Since I last wrote, I have also begun taking fulfulde lessons every afternoon with my next door neighbor. It isn’t such a hard language to tackle but it is the initial get up that is hard. I really need to be able to at least communicate about illnesses to local women and do some trainings in fulfulde. Anything above that will be a blessing!! Here are some common expressions heard here (en fulfulde):

Noy?/Jam na? How are you?

Jam (the response) Well

Useko Thank you?

Sey yesso See you later

Sey fajiri See you tomorrow

Jam wala Sleep well

I have been having fun playing soccer with kids in the neighborhood once a week with my post mate and climbed the mountain the other day again with “the youth” of Banyo and the local Croix Rouge-Red Cross (see photos). You also can never be bored here as you can always play with neighborhood kids-they are currently trying to master frisbe-it is dangerous let me tell you! I also planted some trees in the backyard but am waiting on rains to start sometime in March/April to plant the rest of the garden.

Now that I have my house a little more in order and think I have sort-of figured how to get things done around here (at least today I understand what is going on) I am gearing up work wise. Throughout the last month I have been visiting the last of the health centers in my district to meet people there. I also went to the new “Maison de Femme, House of Women, that when opened I hope to work at. I am starting to read all my materials on conducting assessments and hope to develop and role out a few with health workers here in Banyo, out in village, people who live in my neighborhood, people who live out in the villages, high school students, etc soon to see what programs might work in the future and with whom. I can’t believe I have been here for two and a half months already (5 in total in Cameroon). In a month, I will join others from my training group for a week long in-service training. I hope to have more under my belt by then. There is a saying here, “Petite by Petite,” which translates into “little by little.” That saying is very, very true and I think my patience for things has grown by like 100% already. There are definetly lots of work possibilities here though that I am excited to get going.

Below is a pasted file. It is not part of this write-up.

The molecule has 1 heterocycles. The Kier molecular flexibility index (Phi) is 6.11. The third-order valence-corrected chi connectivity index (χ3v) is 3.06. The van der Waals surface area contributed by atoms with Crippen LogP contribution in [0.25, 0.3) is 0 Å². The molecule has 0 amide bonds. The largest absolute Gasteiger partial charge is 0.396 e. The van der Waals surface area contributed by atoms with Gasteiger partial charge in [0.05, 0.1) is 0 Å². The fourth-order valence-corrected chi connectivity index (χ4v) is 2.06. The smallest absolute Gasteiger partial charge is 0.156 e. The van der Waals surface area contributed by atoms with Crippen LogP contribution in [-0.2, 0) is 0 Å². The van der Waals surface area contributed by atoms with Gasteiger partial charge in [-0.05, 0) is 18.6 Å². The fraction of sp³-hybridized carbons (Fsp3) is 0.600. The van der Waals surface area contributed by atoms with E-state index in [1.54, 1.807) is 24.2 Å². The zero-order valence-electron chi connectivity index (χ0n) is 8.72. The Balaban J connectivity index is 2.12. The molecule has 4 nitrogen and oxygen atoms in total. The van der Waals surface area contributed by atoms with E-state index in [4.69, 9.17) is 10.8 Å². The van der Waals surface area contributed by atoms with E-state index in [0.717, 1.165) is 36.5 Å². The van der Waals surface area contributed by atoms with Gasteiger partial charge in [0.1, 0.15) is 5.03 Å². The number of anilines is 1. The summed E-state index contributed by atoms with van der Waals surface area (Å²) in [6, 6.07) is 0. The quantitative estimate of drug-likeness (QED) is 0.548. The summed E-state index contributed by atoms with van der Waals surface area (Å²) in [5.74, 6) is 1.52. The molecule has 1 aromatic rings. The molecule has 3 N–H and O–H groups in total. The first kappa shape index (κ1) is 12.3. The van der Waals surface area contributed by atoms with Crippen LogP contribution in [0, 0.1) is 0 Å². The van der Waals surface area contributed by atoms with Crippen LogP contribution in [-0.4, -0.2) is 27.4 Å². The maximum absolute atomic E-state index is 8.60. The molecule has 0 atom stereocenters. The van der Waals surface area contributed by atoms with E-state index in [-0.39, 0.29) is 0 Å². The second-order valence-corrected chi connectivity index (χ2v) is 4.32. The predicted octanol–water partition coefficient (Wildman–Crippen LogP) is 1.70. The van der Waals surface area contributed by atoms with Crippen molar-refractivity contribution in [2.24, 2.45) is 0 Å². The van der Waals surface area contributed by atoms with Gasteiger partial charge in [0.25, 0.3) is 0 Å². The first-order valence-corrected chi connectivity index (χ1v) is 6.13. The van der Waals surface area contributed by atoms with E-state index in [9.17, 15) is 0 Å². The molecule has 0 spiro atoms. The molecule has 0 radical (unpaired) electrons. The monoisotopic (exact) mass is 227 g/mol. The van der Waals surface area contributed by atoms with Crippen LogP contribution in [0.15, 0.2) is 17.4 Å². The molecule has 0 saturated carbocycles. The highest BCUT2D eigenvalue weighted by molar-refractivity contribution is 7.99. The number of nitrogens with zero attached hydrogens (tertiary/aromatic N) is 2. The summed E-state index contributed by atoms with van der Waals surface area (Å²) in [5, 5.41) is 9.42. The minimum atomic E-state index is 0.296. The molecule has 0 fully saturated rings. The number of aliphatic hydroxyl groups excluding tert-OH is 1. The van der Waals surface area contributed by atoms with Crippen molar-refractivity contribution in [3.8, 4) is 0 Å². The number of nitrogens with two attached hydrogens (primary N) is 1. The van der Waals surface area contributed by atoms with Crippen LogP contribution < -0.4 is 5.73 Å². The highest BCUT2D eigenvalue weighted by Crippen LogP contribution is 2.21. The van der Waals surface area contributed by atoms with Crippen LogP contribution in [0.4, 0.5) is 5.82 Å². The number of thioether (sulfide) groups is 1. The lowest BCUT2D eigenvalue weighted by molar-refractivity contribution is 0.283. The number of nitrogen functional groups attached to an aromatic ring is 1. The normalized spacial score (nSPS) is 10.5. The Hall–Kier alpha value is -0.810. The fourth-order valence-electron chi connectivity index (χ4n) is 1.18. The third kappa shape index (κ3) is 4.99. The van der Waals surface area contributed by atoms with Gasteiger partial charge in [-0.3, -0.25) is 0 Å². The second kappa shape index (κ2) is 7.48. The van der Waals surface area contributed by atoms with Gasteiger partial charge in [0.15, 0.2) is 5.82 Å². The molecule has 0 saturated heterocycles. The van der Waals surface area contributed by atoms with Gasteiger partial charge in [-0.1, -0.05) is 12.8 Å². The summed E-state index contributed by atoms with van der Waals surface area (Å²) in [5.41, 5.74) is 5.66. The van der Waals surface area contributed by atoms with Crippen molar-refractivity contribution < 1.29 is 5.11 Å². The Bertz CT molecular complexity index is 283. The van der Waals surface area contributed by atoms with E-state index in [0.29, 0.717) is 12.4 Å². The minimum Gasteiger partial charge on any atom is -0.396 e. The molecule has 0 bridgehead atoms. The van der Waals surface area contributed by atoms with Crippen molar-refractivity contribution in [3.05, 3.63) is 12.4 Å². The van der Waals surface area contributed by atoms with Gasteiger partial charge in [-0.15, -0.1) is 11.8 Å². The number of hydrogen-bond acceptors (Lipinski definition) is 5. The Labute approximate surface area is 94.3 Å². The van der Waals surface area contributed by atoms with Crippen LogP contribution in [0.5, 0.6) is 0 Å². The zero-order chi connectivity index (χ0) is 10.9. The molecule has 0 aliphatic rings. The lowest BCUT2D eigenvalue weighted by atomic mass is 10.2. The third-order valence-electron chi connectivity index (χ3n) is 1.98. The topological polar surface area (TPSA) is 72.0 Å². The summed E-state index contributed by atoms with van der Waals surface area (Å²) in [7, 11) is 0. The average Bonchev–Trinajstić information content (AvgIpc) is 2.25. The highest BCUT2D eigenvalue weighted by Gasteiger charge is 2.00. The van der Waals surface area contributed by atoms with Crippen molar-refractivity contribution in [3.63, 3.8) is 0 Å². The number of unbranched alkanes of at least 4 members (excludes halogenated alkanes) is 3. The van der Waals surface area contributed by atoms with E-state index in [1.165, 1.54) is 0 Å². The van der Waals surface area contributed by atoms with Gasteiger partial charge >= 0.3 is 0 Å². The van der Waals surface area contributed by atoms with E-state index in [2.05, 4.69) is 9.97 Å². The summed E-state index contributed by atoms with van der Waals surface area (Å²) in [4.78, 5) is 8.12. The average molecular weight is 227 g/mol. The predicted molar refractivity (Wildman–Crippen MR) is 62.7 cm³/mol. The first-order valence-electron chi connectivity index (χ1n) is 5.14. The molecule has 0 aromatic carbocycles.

So, all in all I am doing really well. I spent Valentine’s Day evening (which thankfully most people here don’t celebrate) cooking for my post mate and two guys from Banyo who have helped me out a lot getting settled in-I made my second chocolate cake, pasta with oil, fresh basil, and tomatoes, and salad with avacados, onions, carrots, a cucumber my friend sent up from her town, and vingarette of sugar, vinegar, and oil. Not bad I have to say!! And the electricity went out so it was a candle lite dinner of sorts J Thank you to all who have sent packages my way. I have received a bunch that people sent at Christmas time along with many letters lately. I have been devouring it all! Stay warm there! Bientôt-Much love, Anna